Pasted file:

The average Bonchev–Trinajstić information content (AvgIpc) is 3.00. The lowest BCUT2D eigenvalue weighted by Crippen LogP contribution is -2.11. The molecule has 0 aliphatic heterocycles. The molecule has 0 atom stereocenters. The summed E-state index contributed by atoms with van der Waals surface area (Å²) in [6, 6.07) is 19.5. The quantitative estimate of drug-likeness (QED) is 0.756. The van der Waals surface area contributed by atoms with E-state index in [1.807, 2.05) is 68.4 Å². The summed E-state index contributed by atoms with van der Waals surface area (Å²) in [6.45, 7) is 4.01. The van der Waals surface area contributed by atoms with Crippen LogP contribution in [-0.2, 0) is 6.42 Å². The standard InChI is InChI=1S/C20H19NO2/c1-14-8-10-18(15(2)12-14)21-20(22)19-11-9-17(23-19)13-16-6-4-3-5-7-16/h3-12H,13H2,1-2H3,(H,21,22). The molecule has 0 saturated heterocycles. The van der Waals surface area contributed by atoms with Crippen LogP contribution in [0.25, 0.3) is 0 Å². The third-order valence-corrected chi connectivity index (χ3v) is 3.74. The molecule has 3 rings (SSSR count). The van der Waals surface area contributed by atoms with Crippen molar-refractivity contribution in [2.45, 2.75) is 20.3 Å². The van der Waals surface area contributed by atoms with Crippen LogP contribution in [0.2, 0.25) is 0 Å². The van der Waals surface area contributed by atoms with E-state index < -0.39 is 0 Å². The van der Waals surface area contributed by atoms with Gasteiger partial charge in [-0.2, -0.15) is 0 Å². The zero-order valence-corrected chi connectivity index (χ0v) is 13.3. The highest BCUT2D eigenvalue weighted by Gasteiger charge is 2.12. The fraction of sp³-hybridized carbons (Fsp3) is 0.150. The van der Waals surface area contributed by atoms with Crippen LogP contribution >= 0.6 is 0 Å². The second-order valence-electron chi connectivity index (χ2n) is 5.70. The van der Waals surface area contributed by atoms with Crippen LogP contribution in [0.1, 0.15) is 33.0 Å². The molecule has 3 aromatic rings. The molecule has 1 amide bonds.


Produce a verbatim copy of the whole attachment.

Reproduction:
The average Bonchev–Trinajstić information content (AvgIpc) is 3.00. The lowest BCUT2D eigenvalue weighted by Crippen LogP contribution is -2.11. The molecule has 0 aliphatic heterocycles. The molecule has 0 atom stereocenters. The summed E-state index contributed by atoms with van der Waals surface area (Å²) in [6, 6.07) is 19.5. The quantitative estimate of drug-likeness (QED) is 0.756. The van der Waals surface area contributed by atoms with E-state index in [1.807, 2.05) is 68.4 Å². The summed E-state index contributed by atoms with van der Waals surface area (Å²) in [6.45, 7) is 4.01. The van der Waals surface area contributed by atoms with Crippen LogP contribution in [-0.2, 0) is 6.42 Å². The standard InChI is InChI=1S/C20H19NO2/c1-14-8-10-18(15(2)12-14)21-20(22)19-11-9-17(23-19)13-16-6-4-3-5-7-16/h3-12H,13H2,1-2H3,(H,21,22). The molecule has 0 saturated heterocycles. The van der Waals surface area contributed by atoms with Crippen LogP contribution in [0.25, 0.3) is 0 Å². The third-order valence-corrected chi connectivity index (χ3v) is 3.74. The molecule has 3 rings (SSSR count). The van der Waals surface area contributed by atoms with Crippen molar-refractivity contribution in [2.45, 2.75) is 20.3 Å². The van der Waals surface area contributed by atoms with Crippen LogP contribution in [0.2, 0.25) is 0 Å². The van der Waals surface area contributed by atoms with E-state index < -0.39 is 0 Å². The van der Waals surface area contributed by atoms with Gasteiger partial charge in [-0.2, -0.15) is 0 Å². The zero-order valence-corrected chi connectivity index (χ0v) is 13.3. The highest BCUT2D eigenvalue weighted by Gasteiger charge is 2.12. The fraction of sp³-hybridized carbons (Fsp3) is 0.150. The van der Waals surface area contributed by atoms with Crippen LogP contribution >= 0.6 is 0 Å². The second-order valence-electron chi connectivity index (χ2n) is 5.70. The van der Waals surface area contributed by atoms with Crippen LogP contribution in [0.1, 0.15) is 33.0 Å². The molecule has 3 aromatic rings. The molecule has 1 amide bonds.